Endometrial polyp is a common benign disease of the uterus. The overall incidence where cancer arises in the endometrial polyp has been reported as only a few percent, while postmenopausal women with EMP are at an increased risk of malignancy, compared to premenopausal women [10, 13–15]. As risk factors for development of the malignancy in EMP, hypertension, obesity, and unopposed estrogen therapy have been indicated in addition to postmenopausal status . There are unique or specific pathological and clinical features for EIC as a putative precursor of uterine body serous adenocarcinoma, as follows [1, 4, 5, 7, 16–20]: close association with an EMP; multicentric occurrence in the inactive or resting thin endometrium, lacking alteration in the architecture in the endometrium lacking an intervening phase of endometrial hyperplasia; extrauterine invasive extent, irrespective of an absence of stromal invasion of the uterus; and controversial outcome, whether taking a favorable or unfavorable clinical course. Development of EIC associated with an EMP may also be explained in part by Tamoxifen administration following breast cancer treatment [6, 17]. However, little has been documented about the endometrial cytological features of minimal serous adenocarcinoma of the uterine body including EIC, mainly due to the fact that the disease is not frequently encountered in the routine practice. To the best of our knowledge, there is a case report cytologically referring to serous adenocarcinoma of the uterine body associated with an EMP , but here the patient already showed peritoneal dissemination at the initial presentation. In another report, serous adenocarcinomas of the uterine body were clinico-cytologically reviewed but they were all at advanced stages . The latter report mentions that cytologically diagnostic findings of uterine body serous adenocarcinoma would be based on the following features: papillary cluster as well as tubular cluster, arborescent structure, frequent exfoliation, psammoma body, eccentric enlarged nuclei, coarsely granular chromatin, numerous nucleoli, and diameter of greater than G1 endometrioid adenocarcinoma . In our review, 5 patients were purely non-invasive as they were composed of only EIC existing in an EMP, with few or no necroinflammatory changes. The background was found to be characteristically watery or mucous (Figure 1) in a way of simulating the immigration of extrauterine carcinoma cells via the fallopian tubes . Many clusters were arranged in micropapillary architecture without fine vascular stroma, and others were occasionally tubular. An abrupt transition between the EIC cells and atrophic endometrial cells was noted by front formation (Figure 2). Conspicuous nucleoli were found in 3 patients (Figure 3). Even though it seems difficult to reach a definite diagnosis, these findings may serve as a diagnostic indicator for the uterine body serous adenocarcinoma, whether being at an early stage or an advanced stage.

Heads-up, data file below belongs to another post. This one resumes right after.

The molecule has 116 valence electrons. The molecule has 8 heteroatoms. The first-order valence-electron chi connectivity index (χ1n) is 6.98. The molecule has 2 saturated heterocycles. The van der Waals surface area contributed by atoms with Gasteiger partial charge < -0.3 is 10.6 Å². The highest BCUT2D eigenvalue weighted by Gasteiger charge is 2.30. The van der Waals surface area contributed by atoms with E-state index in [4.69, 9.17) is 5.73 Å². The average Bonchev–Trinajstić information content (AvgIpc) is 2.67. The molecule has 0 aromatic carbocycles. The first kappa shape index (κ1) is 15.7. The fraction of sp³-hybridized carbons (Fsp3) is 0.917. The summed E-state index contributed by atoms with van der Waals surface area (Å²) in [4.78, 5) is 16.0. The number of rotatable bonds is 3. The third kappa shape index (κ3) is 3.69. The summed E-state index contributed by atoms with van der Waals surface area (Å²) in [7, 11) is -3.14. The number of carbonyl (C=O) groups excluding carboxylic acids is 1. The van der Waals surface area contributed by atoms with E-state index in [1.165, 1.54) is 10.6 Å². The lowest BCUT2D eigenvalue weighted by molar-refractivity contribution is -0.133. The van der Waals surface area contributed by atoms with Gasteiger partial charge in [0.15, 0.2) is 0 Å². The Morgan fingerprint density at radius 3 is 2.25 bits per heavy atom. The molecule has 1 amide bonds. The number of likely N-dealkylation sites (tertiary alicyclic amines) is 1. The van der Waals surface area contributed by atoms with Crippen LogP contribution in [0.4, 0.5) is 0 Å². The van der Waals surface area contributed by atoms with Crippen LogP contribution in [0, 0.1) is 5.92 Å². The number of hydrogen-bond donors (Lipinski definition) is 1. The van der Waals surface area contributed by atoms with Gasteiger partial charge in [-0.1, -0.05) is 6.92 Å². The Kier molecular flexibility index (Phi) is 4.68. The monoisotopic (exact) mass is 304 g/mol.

Differential diagnoses for atypical epithelial sheets in the normal-appearing endometrial background include variable interpretations as follows: EIC, endometrial glandular dysplasia, endometrial intraepithelial neoplasia, hyperplastic polyp, and metastatic carcinoma [9, 23]. In addition to these, isolated atypical glands with morphological and immunohistochemical features of a typical endometrial hyperplasia or type I endometrial adenocarcinoma may be encountered in grossly normal postmenopausal endometrium of asymptomatic patients . Especially in the postmenopausal state, thin and smooth endometrium with atrophy is composed of hypocellular and flattened glands lined by cells with reduced or absent mitosis and sparse fibrous stroma . It is supposed that the abrupt transition of the atrophic endometrial cells to atypical cells may indicate EIC in postmenopausal women.
Overexpression of p53 is closely linked to the rapid growth of uterine body serous adenocarcinoma . In EIC, too, frequent p53 mutation is reported to be associated with LOH of 17p . Thus, immunohistochemistry for p53 is also adjunctively available in the diagnosis of uterine body serous adenocarcinoma, irrespective of whether it is at an early stage or advanced stage , in the discrimination between uterine body serous adenocarcinoma and benign morphologic mimics . Negativity of ER and PgR staining is more reasonable with the diagnosis of serous adenocarcinoma including EIC.
In summary, EMP arising in postmenopausal women is at a high risk of giving birth to the tumorigenetic background for endometrial carcinomas such as endometrioid adenocarcinoma and serous adenocarcinoma including EIC. Endometrial cytology may become a helpful diagnostic approach for serous adenocarcinoma, whether it is at early or advanced stage, from the viewpoint of the distinctive cytological features. Above all, it should be noted that some EIC behaves in a more aggressive fashion regardless of whether or not it lacks apparent stroma invasion and extrauterine extent.